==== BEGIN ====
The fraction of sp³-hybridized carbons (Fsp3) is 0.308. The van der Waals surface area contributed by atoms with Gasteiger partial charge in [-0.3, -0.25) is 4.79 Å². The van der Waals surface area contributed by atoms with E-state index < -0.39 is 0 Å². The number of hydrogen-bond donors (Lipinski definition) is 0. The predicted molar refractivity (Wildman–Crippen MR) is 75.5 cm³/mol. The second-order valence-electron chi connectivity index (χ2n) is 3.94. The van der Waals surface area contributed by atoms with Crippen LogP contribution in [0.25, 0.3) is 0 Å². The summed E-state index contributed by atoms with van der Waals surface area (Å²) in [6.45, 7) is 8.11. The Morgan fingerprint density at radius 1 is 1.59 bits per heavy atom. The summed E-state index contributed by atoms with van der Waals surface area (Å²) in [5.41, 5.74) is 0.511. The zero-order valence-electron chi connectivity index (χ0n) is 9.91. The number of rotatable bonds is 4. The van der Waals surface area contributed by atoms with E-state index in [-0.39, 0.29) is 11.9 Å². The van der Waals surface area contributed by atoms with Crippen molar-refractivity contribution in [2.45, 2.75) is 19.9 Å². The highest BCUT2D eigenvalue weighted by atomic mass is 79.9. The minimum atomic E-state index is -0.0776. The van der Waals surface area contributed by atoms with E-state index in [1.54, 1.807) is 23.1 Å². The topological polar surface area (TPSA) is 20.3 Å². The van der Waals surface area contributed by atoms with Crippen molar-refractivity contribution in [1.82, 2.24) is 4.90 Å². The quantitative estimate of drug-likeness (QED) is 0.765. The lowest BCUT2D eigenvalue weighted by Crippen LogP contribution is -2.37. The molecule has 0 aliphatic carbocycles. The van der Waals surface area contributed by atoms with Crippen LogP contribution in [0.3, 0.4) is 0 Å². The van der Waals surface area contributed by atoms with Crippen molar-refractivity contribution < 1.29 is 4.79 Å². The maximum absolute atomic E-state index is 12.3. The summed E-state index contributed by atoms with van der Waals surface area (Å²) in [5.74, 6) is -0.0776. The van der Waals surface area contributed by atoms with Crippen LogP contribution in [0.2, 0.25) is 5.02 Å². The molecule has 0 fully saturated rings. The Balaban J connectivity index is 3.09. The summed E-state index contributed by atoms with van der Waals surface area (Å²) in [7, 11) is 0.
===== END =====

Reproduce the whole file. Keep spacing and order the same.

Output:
The fraction of sp³-hybridized carbons (Fsp3) is 0.308. The van der Waals surface area contributed by atoms with Gasteiger partial charge in [-0.3, -0.25) is 4.79 Å². The van der Waals surface area contributed by atoms with E-state index < -0.39 is 0 Å². The number of hydrogen-bond donors (Lipinski definition) is 0. The predicted molar refractivity (Wildman–Crippen MR) is 75.5 cm³/mol. The second-order valence-electron chi connectivity index (χ2n) is 3.94. The van der Waals surface area contributed by atoms with Crippen LogP contribution in [0.25, 0.3) is 0 Å². The summed E-state index contributed by atoms with van der Waals surface area (Å²) in [6.45, 7) is 8.11. The Morgan fingerprint density at radius 1 is 1.59 bits per heavy atom. The summed E-state index contributed by atoms with van der Waals surface area (Å²) in [5.41, 5.74) is 0.511. The zero-order valence-electron chi connectivity index (χ0n) is 9.91. The number of rotatable bonds is 4. The van der Waals surface area contributed by atoms with E-state index in [-0.39, 0.29) is 11.9 Å². The van der Waals surface area contributed by atoms with Crippen molar-refractivity contribution in [2.45, 2.75) is 19.9 Å². The highest BCUT2D eigenvalue weighted by atomic mass is 79.9. The minimum atomic E-state index is -0.0776. The van der Waals surface area contributed by atoms with E-state index in [1.54, 1.807) is 23.1 Å². The topological polar surface area (TPSA) is 20.3 Å². The van der Waals surface area contributed by atoms with Crippen molar-refractivity contribution in [1.82, 2.24) is 4.90 Å². The quantitative estimate of drug-likeness (QED) is 0.765. The lowest BCUT2D eigenvalue weighted by Crippen LogP contribution is -2.37. The molecule has 0 aliphatic carbocycles. The van der Waals surface area contributed by atoms with Crippen LogP contribution in [0.3, 0.4) is 0 Å². The van der Waals surface area contributed by atoms with Crippen molar-refractivity contribution < 1.29 is 4.79 Å². The maximum absolute atomic E-state index is 12.3. The summed E-state index contributed by atoms with van der Waals surface area (Å²) in [5.74, 6) is -0.0776. The van der Waals surface area contributed by atoms with Crippen LogP contribution in [0.2, 0.25) is 5.02 Å². The molecule has 0 fully saturated rings. The Balaban J connectivity index is 3.09. The summed E-state index contributed by atoms with van der Waals surface area (Å²) in [7, 11) is 0.